While homelessness has become steadily worse in Toronto as housing prices climbed due to the housing bubble, the root of the problem is not the housing bubble itself. Under capitalism, homelessness exists in every country, to greater or lesser extents. It is a natural result of production for profit instead of need. Housing may be readily available, but as long as those who need it don’t have money, or those who build housing can make more money by catering to someone else, the market does not provide. This has become especially clear in Toronto since 2009, when developers began pouring money into building luxury homes. They drove up prices, and drove out working-class people, pushing them ever closer to the brink of poverty.  At the time of writing, the average monthly price of renting a one-bedroom apartment in Toronto is $2,213—the highest in all of Canada. Meanwhile, a full-time minimum wage worker makes only $2,240 per month! With rents so high and wages so low, workers are being pushed out of their neighborhoods and further from their jobs. Under these conditions, for many low-wage workers all it takes is one month of financial hardship to become homeless. The crying contradiction between luxury and destitution flourishing in the same city is the logical outcome of capitalism.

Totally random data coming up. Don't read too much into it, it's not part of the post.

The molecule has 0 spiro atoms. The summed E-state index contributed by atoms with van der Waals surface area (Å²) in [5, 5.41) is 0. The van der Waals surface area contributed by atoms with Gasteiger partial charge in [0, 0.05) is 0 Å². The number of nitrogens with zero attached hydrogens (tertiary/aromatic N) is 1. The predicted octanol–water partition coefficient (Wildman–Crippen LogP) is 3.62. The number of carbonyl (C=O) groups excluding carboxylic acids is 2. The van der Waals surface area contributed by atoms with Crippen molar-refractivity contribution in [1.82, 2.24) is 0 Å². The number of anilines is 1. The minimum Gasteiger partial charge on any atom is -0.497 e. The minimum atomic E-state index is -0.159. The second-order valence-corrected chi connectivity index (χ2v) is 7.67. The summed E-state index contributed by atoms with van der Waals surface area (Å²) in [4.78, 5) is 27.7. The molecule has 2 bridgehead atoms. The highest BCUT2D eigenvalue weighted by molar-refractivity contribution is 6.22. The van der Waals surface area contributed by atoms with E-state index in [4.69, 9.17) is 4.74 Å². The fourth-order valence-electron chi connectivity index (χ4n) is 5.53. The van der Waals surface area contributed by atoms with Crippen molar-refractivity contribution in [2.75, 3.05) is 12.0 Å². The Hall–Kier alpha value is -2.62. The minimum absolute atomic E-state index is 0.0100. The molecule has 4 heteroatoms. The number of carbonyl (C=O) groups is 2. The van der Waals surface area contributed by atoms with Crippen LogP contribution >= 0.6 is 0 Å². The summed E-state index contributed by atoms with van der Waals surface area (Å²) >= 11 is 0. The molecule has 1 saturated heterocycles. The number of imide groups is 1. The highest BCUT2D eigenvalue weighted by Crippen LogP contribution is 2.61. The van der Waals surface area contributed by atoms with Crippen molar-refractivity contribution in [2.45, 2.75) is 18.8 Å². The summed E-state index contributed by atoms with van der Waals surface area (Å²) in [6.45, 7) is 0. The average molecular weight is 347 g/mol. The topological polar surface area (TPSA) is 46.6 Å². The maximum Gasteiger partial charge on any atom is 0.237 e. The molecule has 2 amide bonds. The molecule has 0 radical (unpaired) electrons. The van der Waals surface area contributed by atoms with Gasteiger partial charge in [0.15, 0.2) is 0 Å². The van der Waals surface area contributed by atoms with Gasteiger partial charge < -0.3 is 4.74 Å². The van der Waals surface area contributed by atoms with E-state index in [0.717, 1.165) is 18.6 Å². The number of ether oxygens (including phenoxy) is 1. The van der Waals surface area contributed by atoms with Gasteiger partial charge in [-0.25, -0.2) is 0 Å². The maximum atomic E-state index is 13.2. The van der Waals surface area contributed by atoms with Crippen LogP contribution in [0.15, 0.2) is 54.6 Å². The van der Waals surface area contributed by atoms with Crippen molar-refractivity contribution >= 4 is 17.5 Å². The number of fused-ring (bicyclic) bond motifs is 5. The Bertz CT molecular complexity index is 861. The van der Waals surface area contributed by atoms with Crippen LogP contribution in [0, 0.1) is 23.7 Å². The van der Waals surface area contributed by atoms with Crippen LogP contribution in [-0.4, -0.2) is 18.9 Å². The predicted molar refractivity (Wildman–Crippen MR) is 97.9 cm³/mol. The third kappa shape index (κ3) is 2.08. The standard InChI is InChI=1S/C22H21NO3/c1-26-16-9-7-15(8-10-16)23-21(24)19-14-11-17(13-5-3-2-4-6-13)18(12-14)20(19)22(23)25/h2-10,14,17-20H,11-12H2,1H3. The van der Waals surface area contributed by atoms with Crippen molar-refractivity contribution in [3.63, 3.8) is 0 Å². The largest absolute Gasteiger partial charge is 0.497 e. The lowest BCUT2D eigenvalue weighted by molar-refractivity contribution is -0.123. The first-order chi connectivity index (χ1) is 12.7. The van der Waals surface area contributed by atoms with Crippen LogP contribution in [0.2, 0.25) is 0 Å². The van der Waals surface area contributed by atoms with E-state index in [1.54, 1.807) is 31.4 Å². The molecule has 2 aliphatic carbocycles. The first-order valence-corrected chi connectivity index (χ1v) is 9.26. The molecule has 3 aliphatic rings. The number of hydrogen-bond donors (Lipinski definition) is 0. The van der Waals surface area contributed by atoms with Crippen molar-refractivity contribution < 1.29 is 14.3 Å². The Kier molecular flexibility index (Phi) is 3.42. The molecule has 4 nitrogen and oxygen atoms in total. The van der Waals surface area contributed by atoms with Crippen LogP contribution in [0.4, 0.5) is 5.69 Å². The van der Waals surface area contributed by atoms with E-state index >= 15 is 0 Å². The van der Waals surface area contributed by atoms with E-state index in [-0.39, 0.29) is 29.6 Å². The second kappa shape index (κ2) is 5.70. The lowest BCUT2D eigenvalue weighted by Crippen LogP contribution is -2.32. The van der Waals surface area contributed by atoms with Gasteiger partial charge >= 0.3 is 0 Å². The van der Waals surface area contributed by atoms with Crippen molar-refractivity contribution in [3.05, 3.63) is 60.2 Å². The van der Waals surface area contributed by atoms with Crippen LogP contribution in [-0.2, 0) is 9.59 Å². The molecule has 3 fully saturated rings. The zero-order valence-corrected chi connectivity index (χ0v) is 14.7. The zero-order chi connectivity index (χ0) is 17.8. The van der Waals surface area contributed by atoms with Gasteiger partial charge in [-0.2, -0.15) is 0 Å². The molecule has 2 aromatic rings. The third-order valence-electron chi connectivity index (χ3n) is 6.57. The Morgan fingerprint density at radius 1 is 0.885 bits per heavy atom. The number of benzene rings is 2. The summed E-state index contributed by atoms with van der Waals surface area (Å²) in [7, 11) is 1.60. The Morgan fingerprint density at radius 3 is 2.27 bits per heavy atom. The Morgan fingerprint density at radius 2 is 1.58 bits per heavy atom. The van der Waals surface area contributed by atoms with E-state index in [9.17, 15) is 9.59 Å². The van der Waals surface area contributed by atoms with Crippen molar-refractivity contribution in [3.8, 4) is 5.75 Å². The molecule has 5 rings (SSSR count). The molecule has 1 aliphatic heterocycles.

We cannot expect our governments to solve this problem. As we have explained previously, attempts to address homelessness range from ineffectual to ridiculous. The reason for this is simple: real estate is Canada’s largest sector, accounting for 15% of economic output. It is an important component of Canadian capitalism. All levels of government have shown over the years that they serve the landlords, condo developers and financiers who profit from the housing market—not the workers and the unemployed. John Tory and the rest of Toronto city council have shown which side they are on with their policy of fining homeless people and tearing down their camps. Doug Ford’s Conservatives are also responsible for the crisis we see today. In their first year in office they cut billions of dollars worth of programs for workers and unemployed, and some of these cuts directly contributed to the homelessness crisis. They eliminated the rent cap on new buildings, cut legal aid, and cut funding to the City of Toronto.